32 Ibid., p. 9.

33 Ibid.

34 Ibid.

35 Ibid., p. 121. This quote is taken from the older 1977 edition of Ensley's original Sounds of Wonder: A Popular History of Speaking in Tongues in the Catholic Tradition (New York, NY: Paulist Press, 1977). He seems to have attenuated his position since then.

36 In what follows I make use of the Paris, Luis Vivès edition of Suárez's opera omnia and cite volume number followed by page number parenthetically when required.

37 The De legibus occupies the fifth and sixth volumes of the Vivès edition.

38 De gratia, prooem., n. 1.

39 See Thomas Aquinas, ST I-II, q. 110, a. 1.

40 De gratia, proleg. 3, c. 1, n. 3.

41 Ibid.

42 Ibid., n. 4.

43 Ibid.

44 Ibid.

45 De gratia, prooem., n. 4.

46 Ibid., prol. 3, c. 2, n. 1.

47 Cf. Thomas, ST I, q. 1, a. 8, ad 2.

48 De gratia, prol. 3, c. 2, n. 4.

49 Ibid., prol. 3, c. 2, n. 3.

50 Ibid.

51 Ibid., prol. 3, c. 2, n. 7.

52 Ibid., prol. 3, c. 2, n. 7 (vol. 7, p. 135): “... quia utraque esse potest beneficium naturae non debitum, et a Deo gratis collatum...”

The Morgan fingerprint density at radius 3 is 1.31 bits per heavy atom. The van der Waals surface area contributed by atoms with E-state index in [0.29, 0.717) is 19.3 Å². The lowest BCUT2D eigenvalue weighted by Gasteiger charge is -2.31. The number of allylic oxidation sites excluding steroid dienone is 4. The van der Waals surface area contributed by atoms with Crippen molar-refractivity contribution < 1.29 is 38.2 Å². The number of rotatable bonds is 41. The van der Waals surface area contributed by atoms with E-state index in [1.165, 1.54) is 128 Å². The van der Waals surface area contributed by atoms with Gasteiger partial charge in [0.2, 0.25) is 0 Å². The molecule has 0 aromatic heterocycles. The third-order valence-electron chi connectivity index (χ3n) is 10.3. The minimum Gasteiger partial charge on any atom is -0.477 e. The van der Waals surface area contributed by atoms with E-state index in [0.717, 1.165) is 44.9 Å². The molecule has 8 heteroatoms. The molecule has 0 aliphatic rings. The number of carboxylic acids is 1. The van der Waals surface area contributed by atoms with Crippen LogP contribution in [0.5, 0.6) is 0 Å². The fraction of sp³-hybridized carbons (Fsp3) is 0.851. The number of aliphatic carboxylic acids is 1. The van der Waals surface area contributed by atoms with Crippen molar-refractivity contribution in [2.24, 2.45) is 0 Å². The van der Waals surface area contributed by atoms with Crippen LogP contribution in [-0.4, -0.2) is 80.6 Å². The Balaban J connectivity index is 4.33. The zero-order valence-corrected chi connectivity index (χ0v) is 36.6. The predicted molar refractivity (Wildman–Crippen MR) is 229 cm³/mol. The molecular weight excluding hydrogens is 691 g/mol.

53 See Thomas, SCG III, cc. 101-102; cf. Davies, Brian, The Thought of Thomas Aquinas (Oxford: Clarendon Press, 1992), pp. 169174Google Scholar.

54 Suárez, De gratia, prol. 3, c. 5, n. 47.

55 Ibid. (vol. 7, p. 165): “… ut Apostoli et eorum discipuli sine impedimento possent ubique praedicare, et ab omnibus nationibus intelligi….”

56 Cajetan, In Summam theol., II-II, q. 176, a. 1, n. 2.

57 Aristotle Nicomachean Ethics 1.1.1094a1-8.

58 Christenson, Speaking in Tongues, 20.

59 Suárez, De gratia, prol. 3, c. 5, n. 47.

60 Ibid.

61 Ibid., n. 48.

62 Ibid., n. 48 (vol. 7, p. 166): “… si loquenti infundantur species et notitiae diversarum linguarum, deturque ei facultas loquendi in omnibus illis….”